Destination: Washington, DC
"But I have love in my heart."
This is a story about several things; love, obsession, the creative process, feelings spoken and unspoken and, of course, the removal of still-beating hearts from people's bodies. It might be a bit more coherent if it picked one of these themes to focus on, but it's a strong hour with some interesting ideas, excellently directed by the great Kim Manners.
One of the clever things about this story is the way Padgett is presented as a dark extreme of many common habits and stereotypes associated with writers, which are usually presented (by writers, of course!) in a much more innocuous light. Padgett tells Scully that he notices people, something a lot of fiction writers do. One of the most common tricks of the trade for fiction writers is to watch people on the street or another public place and make up stories about them. Padgett, of course, goes much further, listening to Mulder and Scully's private conversations in Mulder's apartment, having only moved in next door in pursuit of Scully, but the central notion comes from the same place, the search for inspiration.
Similarly, Padgett's analysis of Scully is also something that can come across as charming, clever or impressive when put in the mouth of, say, Sherlock Holmes (to whom it clearly owes something). However, delivered in Padgett's slightly sinister monotone, with equally sinister music in the background and coupled with Padgett's open admission of attraction to Scully, it is intensely disconcerting. Even the more obviously erotic aspects Padgett's stories have relatively innocent real world parallels in real person fan fiction (though it's debatable how much general awareness there was of that back in 1999) and in many people's entirely innocent feelings about celebrities - something the stars of one of the biggest shows on TV at the time would be very aware of.
Padgett, in his obsession with Scully and in John Hawkes' performance, is seriously creepy. The way the camera lingers over Scully as he stares at her or thinks about her, and Hawkes' quiet, intense performance are easily enough to make your skin crawl. The only drawback to this is that it makes the episode almost palpably uncomfortable to watch, making the viewer complicit in Padgett's strange objectification of Scully. How much you enjoy the episode will depend largely on your taste for this particular brand of horror, in which the viewer is allowed to participate in and enjoy a character's sleazy obsession before an ending is presented that puts an end to the stalking and/or obsessive behaviour and in the process, absolves the viewer of guilt for vicariously enjoying it.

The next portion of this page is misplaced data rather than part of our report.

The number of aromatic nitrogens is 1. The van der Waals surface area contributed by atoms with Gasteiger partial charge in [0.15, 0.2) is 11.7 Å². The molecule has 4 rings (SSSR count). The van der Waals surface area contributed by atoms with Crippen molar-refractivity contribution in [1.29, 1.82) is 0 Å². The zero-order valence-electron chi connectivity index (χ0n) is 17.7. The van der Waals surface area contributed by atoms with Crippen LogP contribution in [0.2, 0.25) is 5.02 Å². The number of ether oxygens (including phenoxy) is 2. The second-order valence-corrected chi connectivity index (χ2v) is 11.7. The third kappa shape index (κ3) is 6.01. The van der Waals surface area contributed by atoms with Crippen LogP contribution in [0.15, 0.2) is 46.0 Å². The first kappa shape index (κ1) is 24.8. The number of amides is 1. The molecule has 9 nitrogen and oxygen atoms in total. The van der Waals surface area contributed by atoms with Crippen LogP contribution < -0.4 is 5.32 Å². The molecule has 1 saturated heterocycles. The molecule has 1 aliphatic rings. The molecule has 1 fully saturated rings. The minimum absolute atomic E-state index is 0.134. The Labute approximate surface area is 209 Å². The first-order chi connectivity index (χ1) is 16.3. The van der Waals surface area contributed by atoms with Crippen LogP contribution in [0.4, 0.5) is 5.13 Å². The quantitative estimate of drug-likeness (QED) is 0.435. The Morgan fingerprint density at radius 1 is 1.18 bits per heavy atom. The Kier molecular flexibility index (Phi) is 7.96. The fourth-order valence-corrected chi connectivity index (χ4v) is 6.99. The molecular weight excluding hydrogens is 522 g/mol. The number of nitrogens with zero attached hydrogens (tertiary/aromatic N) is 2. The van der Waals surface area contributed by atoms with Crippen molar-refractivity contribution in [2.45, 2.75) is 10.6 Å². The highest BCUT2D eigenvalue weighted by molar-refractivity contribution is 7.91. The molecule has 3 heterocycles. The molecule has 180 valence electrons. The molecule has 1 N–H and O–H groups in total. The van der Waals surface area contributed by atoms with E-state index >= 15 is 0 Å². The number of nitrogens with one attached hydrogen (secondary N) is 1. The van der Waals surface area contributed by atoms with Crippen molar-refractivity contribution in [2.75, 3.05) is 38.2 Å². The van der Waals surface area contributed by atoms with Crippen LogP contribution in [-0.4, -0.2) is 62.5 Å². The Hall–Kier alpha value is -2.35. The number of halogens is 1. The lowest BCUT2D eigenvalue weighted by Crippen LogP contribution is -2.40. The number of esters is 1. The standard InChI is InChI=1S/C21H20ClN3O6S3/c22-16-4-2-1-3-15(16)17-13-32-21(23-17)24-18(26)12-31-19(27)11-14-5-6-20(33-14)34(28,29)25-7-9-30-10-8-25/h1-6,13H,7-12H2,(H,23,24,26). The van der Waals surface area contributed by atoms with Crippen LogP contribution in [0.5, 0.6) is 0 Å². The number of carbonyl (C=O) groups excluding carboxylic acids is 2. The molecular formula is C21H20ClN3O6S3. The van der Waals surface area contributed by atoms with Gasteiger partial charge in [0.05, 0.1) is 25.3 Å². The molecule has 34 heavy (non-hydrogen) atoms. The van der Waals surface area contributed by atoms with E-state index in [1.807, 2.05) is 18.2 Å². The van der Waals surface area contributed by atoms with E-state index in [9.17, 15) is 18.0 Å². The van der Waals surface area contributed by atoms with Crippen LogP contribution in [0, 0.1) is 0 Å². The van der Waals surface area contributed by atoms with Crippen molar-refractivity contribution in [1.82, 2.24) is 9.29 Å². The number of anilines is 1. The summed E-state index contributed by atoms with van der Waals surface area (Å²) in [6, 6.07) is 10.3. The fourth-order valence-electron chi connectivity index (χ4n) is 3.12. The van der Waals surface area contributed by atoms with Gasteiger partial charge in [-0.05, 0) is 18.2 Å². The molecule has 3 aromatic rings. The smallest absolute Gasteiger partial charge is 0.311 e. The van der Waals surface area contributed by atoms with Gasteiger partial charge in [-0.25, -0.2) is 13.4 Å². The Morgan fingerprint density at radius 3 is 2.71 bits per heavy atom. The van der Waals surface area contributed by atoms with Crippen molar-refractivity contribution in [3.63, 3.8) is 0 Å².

Of course, in the end, Padgett turns out to be a relatively good guy, as he sacrifices himself for Scully (which does not excuse him for being a creepy stalker in the first place). However, there are some odd moments here. I'm not quite sure why Scully goes into Padgett's apartment - perhaps just because she thinks he is connected to the case. As Padgett points out, she is armed and fairly good at taking care of herself. Still, I would have run a mile and refused to come back without back-up (especially given Scully's history of being kidnapped by creepy guys who are obsessed with her! Not to mention abducted by aliens...). The conclusion, with Scully weeping in Mulder's arms, is also an interesting choice - understandable given the circumstances, but then, Scully has been through much worse in the past. These slightly odd choices prevent the episode from being an all-time classic, but it remains an interesting experiment and a chilling hour that certainly fulfills the 'horror' part of The X-Files' remit.
- This episode opens with a guy sitting alone in an empty room, staring at a typewriter and a blank page. I can relate.
- Although it turns out that Padgett moved in next to Mulder on purpose, I like the idea of exploring how someone might react if they could hear what Mulder and Scully talk about in Mulder's apartment - I suspect anyone would be at least a little bit freaked out.
- The shipping news: See Quotes below. Scully also claims that "Loneliness is a choice", something I'm not convinced applies to everybody, but which could reasonably be said to apply to her at this moment, if it refers to her deliberately keeping her distance from Mulder.
- Oh, the 1990s: Most people were no longer writing on typewriters in 1999, the year this episode was made. However, in the same year, You've Got Mail featured a slightly pretentious writer character who had an obsession with, and collection of, typewriters - it was something of a shorthand for "eccentric writer" (and probably still is).
- John Hawkes, who plays Phillip Padgett, looks a bit like Ethan Hawke and uses a very similar surname (though in John Hawkes' case it's a stage name) but, confusingly, is no relation to Ethan Hawke.
- I can never hear the phrase "What is the truth?" without hearing Rod Steiger in Jesus of Nazareth deliver that line wonderfully - especially since by pure coincidence, I happen to be writing this review on Palm/Passion Sunday, having read Pilate's lines in church earlier today.
Mulder (moves Scully over to his other side): Well, you're about to argue my usual side, aren't you?
Padgett: In my book, I wrote that Agent Scully falls in love, but that's obviously impossible. Agent Scully is already in love.
Final Analysis: Creepy and fairly effective, but a bit too flawed to be a classic. Three and a half out of four typewriters.
Juliette Harrisson is a freelance writer, classicist and ancient historian who blogs about Greek and Roman Things in Stuff at Pop Classics.
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